Peter Mehlman became a writer for the Washington Post after college. He then found his way into television in 1982 working on SportsBeat with Howard Cosell. From 1985-90 he wrote for The New York Times Magazine, GQ and Esquire. Then it was time for the left coast. While out there, he ran into Larry David, whom he’d met back in New York. David invited Mehlman to submit a sample script for his show Seinfeld. Mehlman elected to send in a humor piece he’d written for the Times Magazine instead and landed the gig as a freelance writer for the show. It would be the first Seinfeld freelance episode, The Apartment. Over the eight-year run of the show, Mehlman rose to executive producer and coined such Seinfeld-isms as Yada Yada spongeworthy, shrinkage,. and double-dipping. In 1997, Mehlman joined DreamWorks and created It’s like, you know…, a scathing look at Los Angeles. Recently, Mehlman received praise for his first novel, It Won’t Always Be This Great, which was released in 2014. The Washington Post named it “One of the top five comedic books of 2014” and the only novel to make that list. In It Won’t Always Be This Great, Mehlman shows how one man’s story is never really his story alone including his hopes, failures, dreams, and realities. And how one man’s moment of rage snowballs into an entirely new life for him and those around him.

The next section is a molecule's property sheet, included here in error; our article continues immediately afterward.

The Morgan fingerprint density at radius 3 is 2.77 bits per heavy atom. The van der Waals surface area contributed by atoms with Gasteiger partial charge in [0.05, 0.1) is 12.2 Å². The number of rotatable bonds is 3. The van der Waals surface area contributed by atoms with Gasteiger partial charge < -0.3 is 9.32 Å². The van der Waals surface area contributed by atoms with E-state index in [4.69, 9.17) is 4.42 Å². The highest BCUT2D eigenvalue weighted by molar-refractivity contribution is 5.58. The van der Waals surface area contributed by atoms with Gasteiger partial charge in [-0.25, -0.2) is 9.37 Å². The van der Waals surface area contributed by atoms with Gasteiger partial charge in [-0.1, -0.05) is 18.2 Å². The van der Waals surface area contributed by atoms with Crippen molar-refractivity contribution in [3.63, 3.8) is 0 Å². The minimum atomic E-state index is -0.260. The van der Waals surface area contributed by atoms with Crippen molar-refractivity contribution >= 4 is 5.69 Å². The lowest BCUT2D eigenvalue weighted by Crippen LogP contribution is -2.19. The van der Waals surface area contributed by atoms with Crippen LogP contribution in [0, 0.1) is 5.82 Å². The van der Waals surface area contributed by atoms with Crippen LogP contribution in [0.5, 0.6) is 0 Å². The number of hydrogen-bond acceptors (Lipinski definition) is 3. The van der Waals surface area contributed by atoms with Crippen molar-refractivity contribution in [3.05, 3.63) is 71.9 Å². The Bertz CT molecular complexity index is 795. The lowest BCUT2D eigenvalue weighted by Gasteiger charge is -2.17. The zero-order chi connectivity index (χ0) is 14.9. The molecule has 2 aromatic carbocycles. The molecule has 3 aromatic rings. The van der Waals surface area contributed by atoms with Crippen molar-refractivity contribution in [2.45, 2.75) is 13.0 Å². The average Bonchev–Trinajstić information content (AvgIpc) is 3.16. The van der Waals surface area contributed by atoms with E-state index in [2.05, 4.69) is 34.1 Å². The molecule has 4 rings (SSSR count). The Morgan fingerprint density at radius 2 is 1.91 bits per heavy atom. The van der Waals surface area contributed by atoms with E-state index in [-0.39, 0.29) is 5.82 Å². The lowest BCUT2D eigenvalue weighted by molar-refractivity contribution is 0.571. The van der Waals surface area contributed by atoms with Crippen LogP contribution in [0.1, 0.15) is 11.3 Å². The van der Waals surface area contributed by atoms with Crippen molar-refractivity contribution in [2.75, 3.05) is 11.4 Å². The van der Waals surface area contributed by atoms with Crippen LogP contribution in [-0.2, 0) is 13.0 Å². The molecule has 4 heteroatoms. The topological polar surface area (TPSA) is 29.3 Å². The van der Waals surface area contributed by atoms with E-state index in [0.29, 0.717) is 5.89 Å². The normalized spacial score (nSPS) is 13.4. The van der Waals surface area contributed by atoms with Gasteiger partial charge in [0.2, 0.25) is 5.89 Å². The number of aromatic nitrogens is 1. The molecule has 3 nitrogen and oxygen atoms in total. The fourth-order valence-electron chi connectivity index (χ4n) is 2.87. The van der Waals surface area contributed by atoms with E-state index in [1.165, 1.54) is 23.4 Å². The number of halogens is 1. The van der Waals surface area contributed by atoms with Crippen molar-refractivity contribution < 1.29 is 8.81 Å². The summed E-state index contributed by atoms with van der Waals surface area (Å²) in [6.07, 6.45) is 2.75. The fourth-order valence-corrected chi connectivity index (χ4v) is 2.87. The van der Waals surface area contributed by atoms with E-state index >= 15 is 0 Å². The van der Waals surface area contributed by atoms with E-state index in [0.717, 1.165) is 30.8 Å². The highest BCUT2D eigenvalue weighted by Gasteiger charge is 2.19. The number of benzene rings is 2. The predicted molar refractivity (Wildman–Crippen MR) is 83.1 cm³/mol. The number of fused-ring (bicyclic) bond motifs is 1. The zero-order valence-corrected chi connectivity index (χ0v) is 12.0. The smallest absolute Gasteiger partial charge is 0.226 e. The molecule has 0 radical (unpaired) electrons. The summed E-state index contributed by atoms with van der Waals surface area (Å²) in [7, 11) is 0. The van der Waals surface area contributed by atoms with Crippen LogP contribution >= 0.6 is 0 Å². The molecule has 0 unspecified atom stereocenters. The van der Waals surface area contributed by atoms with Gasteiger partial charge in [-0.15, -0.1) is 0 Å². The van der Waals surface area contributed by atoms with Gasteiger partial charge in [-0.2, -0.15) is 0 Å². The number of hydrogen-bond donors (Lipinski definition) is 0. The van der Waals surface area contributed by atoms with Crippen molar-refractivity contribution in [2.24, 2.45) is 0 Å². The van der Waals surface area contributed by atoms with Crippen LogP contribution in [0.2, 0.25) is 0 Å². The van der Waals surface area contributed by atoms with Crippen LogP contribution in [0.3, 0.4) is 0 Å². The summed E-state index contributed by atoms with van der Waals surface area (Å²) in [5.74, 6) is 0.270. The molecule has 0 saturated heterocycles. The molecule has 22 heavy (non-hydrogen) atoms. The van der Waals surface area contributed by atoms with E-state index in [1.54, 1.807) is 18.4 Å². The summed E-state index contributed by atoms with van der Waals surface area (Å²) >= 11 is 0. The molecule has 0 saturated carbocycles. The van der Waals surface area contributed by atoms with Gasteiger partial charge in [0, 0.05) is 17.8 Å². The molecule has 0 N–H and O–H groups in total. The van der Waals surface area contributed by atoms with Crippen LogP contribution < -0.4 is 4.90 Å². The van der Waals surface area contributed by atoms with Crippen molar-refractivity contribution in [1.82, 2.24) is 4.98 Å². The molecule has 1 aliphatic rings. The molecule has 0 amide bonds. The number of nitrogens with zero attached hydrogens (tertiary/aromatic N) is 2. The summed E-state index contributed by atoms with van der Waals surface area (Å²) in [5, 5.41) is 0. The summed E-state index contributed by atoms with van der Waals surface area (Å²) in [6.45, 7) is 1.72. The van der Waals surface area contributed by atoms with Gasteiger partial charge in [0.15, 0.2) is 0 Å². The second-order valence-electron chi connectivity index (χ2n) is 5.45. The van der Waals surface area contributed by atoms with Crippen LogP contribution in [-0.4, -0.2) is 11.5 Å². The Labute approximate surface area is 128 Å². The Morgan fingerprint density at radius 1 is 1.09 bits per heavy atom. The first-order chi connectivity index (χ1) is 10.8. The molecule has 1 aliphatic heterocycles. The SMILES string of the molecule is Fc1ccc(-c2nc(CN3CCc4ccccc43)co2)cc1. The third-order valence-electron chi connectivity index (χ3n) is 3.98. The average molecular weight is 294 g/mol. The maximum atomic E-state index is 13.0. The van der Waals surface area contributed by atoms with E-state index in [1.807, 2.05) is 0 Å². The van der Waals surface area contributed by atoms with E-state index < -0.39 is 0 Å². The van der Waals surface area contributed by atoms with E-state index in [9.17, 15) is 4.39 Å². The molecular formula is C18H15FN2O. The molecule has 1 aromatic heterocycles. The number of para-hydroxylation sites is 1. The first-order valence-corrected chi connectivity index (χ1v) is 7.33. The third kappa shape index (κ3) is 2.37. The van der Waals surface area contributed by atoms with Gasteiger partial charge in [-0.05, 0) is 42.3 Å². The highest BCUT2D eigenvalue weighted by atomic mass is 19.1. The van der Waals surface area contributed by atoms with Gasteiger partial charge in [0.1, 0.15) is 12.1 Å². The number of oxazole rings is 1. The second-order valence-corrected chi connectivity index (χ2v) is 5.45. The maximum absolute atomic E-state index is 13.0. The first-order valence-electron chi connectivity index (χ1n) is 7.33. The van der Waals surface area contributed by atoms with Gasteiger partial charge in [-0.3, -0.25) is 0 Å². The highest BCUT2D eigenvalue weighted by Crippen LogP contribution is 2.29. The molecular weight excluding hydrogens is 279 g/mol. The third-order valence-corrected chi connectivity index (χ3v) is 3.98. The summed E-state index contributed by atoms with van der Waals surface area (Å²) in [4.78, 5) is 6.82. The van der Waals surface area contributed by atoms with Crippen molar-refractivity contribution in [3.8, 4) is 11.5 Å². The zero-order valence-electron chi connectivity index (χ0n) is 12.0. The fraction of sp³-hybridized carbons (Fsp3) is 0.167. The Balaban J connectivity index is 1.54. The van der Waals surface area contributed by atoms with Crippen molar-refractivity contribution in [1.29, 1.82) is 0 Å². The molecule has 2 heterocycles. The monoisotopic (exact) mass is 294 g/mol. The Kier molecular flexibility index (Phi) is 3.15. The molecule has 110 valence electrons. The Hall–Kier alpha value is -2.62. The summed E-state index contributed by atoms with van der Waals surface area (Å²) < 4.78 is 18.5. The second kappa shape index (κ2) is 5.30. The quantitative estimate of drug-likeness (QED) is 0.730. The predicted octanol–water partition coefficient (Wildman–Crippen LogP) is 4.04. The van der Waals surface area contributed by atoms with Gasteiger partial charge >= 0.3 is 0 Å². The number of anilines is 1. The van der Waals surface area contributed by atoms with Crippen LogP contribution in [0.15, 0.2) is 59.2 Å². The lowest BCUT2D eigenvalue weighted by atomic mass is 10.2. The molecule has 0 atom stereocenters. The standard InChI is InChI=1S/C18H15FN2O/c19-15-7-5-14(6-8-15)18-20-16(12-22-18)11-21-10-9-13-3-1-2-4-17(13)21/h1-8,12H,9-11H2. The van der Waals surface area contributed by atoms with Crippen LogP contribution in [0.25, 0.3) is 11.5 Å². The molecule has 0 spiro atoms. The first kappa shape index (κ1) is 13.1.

Aaron Sorkin, Julia Louis-Dreyfus, and Steven Soderbergh have also glorified the book. It’s available here. We here at The Laugh Button had the opportunity to catch up with Mehlman and pick his brain about writing, performing stand-up for the first time, his next novel and taking the greatest detour of his life in Seinfeld.
If I had to describe you Peter, I would say you are the type of guy who would walk into an elevator and then face everyone. Am I close?
Wow, that’s a really good depiction of somebody else. I really like that. It’s not me, but I like the imagery a lot.
I think of you as someone who wants to make things a little awkward with an observational eye to grab on to the best parts of the awkwardness. Is that a little better?
That’s pretty good. That’s definitely better.
You’ve written for just about everyone, the list would be shorter of who you haven’t written for. Who’s on that list?
The New York Post.
Have you wanted to?
No, in fact I think that’s one of my greatest achievements. Avoiding it.
Do one their pun-y headlines ever grab you and you think, “Damnit, that one’s not bad.”
Absolutely, in fact it happened very recently when Hilary Clinton had that whole scandal about her e-mail. The headline read, Delete-r of the Free World. I was like “Wow, that was brilliant!”
When you read something you like, do you get frustrated that you didn’t come up with it?
Occasionally, I very rarely feel that way. But there were a couple of episodes that Larry David came up with Seinfeld that I felt I should have come up with. For instance, there was a situation where George and Elaine felt like they weren’t really friends in law if Jerry wasn’t there. It was all awkward. That, I should have come up with. And the episode where George does the opposite of his instincts. I definitely should have come up with that one.